My dear friends, very few people in our world possess true humility. Even fewer understand it. Yet humility is such an important Christian virtue, and it is a virtue our Lord wants us to exercise. Let us consider today A STUDY IN TRUE HUMILITY learning from both the words and example of our Savior. We will learn, first of all, that true humility does not seek its own welfare, and, secondly, that true humility does seek the welfare of others!
The first verse of our text provides the context for Jesus’ words of instruction. He was invited to the home of a leading Pharisee for a Sabbath meal. We are also told that Jesus was being “watched…closely,” which would suggest that Jesus was not invited merely as a friend by a friend, but rather that the Pharisees were looking for something with which to fault Jesus. Such an opportunity arose, for there at the meal was a man suffering from dropsy. Jesus, knowing that the Pharisees would accuse Him of breaking the Sabbath were He to heal the man, asked those present, “Is it lawful to heal on the Sabbath?” (Verse 3) When they did not answer Jesus went on to ask them, “Which of you, having a donkey or an ox that has fallen into a pit, will not immediately pull him out on the Sabbath day?” (Verse 5) He then healed the man, while all in attendance remained too ashamed to comment.
Jesus, however, had also been watching the other guests and had noticed that they all “chose the best places” around the table of their host. He, therefore, told those present a parable, “When you are invited by anyone to a wedding feast, do not sit down in the best place, lest one more honorable than you be invited by him; and he who invited you and him come, and say to you, ‘Give place to this man,’ and then you begin with shame to take the lowest place. But when you are invited, go and sit down in the lowest place, so that when he who invited you comes he may say to you, ‘Friend, go up higher.’ Then you will have glory in the presence of those who sit at the table with you.” It must be said immediately that Jesus is not suggesting reverse psychology in an attempt to gain personal advantage—pretend to be humble so that you will get the best seat that you really wanted in the first place! No, Jesus is pointing out that true humility does not seek its own welfare! A person with true humility will not seek the best seat, for that person does not need that seat, or the honor that goes with it, but is only too willing to allow someone else the privilege.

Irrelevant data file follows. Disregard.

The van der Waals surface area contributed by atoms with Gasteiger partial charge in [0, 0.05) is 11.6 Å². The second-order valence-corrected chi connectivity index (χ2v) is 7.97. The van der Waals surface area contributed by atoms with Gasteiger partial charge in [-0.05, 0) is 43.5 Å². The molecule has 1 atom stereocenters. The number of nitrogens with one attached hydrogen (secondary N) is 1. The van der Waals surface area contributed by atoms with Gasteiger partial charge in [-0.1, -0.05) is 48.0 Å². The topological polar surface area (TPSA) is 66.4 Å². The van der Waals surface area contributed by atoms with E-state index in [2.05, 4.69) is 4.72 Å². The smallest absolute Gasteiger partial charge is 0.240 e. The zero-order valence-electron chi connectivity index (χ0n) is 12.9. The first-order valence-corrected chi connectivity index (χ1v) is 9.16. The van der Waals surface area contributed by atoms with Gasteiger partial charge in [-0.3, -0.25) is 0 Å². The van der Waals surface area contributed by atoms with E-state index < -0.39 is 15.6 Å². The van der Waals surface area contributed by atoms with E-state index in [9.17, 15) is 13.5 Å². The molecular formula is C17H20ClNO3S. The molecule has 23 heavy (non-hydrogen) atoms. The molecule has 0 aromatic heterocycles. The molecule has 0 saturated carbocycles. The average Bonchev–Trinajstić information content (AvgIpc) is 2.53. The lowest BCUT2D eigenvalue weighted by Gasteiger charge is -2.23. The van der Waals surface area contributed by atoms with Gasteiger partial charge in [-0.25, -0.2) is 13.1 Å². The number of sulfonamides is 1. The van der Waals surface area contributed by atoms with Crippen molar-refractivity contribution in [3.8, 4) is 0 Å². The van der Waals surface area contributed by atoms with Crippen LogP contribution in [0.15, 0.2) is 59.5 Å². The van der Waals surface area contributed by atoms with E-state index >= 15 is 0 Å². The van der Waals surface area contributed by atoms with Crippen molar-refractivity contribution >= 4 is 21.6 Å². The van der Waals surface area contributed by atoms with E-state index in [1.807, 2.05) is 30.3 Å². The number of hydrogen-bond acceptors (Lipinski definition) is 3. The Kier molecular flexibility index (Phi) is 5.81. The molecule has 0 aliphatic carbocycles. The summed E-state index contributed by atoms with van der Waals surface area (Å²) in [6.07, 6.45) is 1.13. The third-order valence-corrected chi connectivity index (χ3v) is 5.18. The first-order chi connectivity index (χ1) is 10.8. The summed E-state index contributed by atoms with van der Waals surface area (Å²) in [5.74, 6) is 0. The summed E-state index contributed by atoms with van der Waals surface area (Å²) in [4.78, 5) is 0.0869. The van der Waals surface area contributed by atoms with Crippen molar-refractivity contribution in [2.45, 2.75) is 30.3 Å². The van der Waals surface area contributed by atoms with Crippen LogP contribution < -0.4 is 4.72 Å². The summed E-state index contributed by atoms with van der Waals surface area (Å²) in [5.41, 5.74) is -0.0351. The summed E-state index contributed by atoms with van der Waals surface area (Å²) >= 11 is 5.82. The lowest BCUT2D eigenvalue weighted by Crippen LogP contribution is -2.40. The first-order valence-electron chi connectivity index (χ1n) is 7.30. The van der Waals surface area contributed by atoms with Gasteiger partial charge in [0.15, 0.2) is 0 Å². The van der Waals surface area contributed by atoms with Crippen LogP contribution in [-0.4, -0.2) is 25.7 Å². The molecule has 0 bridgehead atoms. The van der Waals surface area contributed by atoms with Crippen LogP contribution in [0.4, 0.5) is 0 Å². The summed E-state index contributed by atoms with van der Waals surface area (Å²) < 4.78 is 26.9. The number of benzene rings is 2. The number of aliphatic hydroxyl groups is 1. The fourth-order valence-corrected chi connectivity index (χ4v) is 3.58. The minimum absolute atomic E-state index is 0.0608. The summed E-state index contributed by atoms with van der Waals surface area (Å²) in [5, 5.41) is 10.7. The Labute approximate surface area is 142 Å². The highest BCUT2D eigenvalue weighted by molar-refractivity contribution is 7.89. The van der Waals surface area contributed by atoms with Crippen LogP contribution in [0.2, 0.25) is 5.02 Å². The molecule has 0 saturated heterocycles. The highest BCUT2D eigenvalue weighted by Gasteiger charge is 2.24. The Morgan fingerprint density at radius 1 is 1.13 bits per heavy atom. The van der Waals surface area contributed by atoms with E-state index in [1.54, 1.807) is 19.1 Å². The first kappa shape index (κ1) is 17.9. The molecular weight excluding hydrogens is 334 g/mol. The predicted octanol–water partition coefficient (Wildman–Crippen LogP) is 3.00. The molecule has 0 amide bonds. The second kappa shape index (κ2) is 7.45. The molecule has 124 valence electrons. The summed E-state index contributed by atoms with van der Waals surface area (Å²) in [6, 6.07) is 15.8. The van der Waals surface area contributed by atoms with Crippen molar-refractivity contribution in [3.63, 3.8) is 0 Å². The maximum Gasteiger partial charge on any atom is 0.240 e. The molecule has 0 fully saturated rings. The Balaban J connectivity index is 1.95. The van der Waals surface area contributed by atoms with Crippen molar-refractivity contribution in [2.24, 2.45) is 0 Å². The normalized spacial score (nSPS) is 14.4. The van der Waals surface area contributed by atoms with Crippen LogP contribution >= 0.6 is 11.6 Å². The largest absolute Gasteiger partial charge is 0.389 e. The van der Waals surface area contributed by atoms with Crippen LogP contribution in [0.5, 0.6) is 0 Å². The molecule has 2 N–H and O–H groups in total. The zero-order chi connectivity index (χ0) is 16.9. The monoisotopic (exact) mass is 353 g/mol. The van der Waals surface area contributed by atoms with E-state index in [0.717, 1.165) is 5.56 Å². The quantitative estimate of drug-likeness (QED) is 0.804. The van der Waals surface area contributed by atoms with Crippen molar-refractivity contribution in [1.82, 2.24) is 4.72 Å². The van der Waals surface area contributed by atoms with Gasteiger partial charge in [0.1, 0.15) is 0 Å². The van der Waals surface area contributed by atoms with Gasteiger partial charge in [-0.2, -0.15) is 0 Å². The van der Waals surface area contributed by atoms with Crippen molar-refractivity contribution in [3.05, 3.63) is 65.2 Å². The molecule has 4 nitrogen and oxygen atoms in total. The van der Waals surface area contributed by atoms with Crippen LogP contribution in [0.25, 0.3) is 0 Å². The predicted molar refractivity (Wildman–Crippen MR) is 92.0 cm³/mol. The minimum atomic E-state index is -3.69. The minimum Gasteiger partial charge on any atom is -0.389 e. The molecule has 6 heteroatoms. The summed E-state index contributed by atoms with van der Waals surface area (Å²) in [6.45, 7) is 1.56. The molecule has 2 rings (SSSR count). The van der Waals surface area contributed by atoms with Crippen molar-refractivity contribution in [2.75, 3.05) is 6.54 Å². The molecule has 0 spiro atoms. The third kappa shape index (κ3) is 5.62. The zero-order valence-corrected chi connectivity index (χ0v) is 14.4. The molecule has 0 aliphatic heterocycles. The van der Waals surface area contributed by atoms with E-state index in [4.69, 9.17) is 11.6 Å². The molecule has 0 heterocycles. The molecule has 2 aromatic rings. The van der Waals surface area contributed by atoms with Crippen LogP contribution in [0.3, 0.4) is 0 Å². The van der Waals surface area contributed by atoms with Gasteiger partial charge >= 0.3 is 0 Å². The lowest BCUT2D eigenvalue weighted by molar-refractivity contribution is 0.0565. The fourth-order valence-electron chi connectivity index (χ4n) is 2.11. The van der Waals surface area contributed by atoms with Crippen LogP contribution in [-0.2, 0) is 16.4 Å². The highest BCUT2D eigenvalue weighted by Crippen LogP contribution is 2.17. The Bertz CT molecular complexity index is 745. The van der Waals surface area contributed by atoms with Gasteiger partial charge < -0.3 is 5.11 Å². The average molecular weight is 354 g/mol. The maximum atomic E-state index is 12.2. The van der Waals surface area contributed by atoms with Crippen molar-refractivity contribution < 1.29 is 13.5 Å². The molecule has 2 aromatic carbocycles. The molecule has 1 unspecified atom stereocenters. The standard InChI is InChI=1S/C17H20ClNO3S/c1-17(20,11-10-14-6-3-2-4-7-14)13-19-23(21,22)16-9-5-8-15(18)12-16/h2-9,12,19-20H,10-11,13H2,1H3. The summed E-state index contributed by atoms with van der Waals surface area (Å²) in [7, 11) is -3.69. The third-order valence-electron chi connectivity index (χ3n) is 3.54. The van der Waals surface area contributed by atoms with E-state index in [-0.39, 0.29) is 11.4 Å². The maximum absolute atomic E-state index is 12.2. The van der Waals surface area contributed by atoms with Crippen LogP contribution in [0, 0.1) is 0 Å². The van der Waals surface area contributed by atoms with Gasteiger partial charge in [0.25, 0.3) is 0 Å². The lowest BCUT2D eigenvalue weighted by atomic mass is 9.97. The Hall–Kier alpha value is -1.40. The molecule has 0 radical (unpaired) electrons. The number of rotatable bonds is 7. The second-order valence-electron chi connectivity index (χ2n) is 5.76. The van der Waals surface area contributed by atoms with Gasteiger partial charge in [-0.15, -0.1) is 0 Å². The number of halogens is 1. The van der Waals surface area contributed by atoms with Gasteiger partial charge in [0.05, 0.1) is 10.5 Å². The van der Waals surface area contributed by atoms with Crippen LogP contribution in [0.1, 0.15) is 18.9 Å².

In our Wednesday evening Bible study we have been discussing C.S. Lewis’ book Screwtape Letters, which is a consideration of Satan’s methods of temptation. Last Wednesday we considered the true nature of humility and how Satan can and does often seek to undermine it. Lewis defines humility as “self-forgetfulness”—that quality of being so sure of who you are in Christ that you are not worried about yourself or concerned that you receive your due, but rather, with complete trust in God’s ability to take care of you, you forget yourself.